Domino’s Pizza and the Domino Effect

Domino’s – the company that makes pizza and a plethora of other delivery items – has a lot going for it, including record-breaking profits after 30 consecutive quarters of positive US sales. Part of the company’s success is its culture, which prioritizes listening to employees and customers. But another big reason for the company’s success is its ability to innovate. The company has created a fleet of purpose-built delivery vehicles, and is experimenting with robotic and drone delivery. These innovations may seem out of left field for a company focused on pizza, but they are in line with the core values of the organization.

The word domino refers to the flat rectangular block used in games of chance or skill to create a chain of one or more tiles that ends with a specified number. In addition to being used as a game piece, the domino is often used as a symbol of authority or control. The word “domino” has also been used to describe an event or situation in fiction that has a predictable effect on the story’s plot. This idea has been called the domino effect and is often used to illustrate how an initial event can have far-reaching effects.

Most domino games are played with a set of 28 tiles that are shuffled and formed into the stock or boneyard. Each player then draws a hand of tiles based on the rules of the particular game. If a player draws more than he is allowed to play, the extra tiles must be recalled before any other players make plays. In most games, a domino is joined to the line of play by either touching it directly or by playing it on top of a double. A tile played to a double must be placed so that the two matching ends are adjacent (unless the domino is a spinner).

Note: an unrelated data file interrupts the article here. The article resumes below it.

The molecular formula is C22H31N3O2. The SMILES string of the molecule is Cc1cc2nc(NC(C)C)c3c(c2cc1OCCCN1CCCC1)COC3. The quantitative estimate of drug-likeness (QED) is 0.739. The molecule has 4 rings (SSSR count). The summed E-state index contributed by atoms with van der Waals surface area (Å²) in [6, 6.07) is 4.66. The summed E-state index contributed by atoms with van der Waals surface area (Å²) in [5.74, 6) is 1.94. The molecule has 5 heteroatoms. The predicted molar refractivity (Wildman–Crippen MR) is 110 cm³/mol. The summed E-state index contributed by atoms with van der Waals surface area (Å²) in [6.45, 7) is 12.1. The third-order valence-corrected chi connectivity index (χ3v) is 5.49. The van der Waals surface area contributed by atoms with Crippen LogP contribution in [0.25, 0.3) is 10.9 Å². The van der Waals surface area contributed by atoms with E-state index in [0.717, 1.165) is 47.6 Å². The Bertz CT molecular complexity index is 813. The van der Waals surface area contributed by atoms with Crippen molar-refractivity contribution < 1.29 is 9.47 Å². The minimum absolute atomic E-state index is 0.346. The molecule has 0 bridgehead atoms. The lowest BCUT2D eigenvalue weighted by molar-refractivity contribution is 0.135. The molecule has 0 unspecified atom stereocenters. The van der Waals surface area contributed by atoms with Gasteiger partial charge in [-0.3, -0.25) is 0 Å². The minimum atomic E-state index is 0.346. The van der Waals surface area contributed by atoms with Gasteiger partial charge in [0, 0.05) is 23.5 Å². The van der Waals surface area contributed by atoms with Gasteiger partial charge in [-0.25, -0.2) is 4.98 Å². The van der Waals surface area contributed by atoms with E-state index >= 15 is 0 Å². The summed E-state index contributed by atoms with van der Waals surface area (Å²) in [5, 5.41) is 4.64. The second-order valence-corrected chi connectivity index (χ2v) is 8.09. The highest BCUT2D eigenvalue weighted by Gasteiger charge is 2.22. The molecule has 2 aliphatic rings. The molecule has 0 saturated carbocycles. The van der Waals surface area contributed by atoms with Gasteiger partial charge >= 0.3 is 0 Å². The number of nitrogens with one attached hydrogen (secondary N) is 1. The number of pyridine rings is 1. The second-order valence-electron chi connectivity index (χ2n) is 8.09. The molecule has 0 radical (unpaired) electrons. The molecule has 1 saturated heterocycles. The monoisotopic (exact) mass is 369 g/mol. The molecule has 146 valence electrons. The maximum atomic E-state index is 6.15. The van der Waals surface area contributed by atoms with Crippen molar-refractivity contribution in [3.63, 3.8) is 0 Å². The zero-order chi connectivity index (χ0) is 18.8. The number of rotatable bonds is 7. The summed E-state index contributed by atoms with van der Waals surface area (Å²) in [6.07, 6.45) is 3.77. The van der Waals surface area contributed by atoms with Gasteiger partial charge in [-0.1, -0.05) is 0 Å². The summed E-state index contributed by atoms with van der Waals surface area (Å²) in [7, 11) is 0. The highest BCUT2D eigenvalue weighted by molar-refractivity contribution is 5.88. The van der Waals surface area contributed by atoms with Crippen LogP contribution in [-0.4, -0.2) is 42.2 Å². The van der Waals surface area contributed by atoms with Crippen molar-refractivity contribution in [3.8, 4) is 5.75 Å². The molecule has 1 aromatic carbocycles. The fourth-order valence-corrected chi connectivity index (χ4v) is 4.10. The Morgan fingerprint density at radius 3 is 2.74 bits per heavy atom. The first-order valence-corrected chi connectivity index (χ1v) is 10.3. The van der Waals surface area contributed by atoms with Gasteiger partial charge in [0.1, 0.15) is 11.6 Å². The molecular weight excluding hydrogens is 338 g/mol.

In some games, a player may be permitted to buy additional tiles from the stock by paying the value of those he has in his hand. These additional tiles are akin to extra pieces, and are added to the total of his score at the end of the game. The gaining of additional tiles in this way is called byeing.

A domino has an open end that is numbered with dots or spots (also called pegs). The value of the open end determines the rank and weight of the domino. A domino with a large number of pegs is generally considered to be more valuable than a smaller one. A domino with no pips is considered to be blank or zero. The domino is normally twice as long as it is wide, so that the two edges can be distinguished visually. This configuration is often referred to as the domino’s shape, layout or string. These are the basic instructions that apply to most of the domino games on this site. However, some do not follow these guidelines. See the separate section below, Line of Play, for more specific instructions.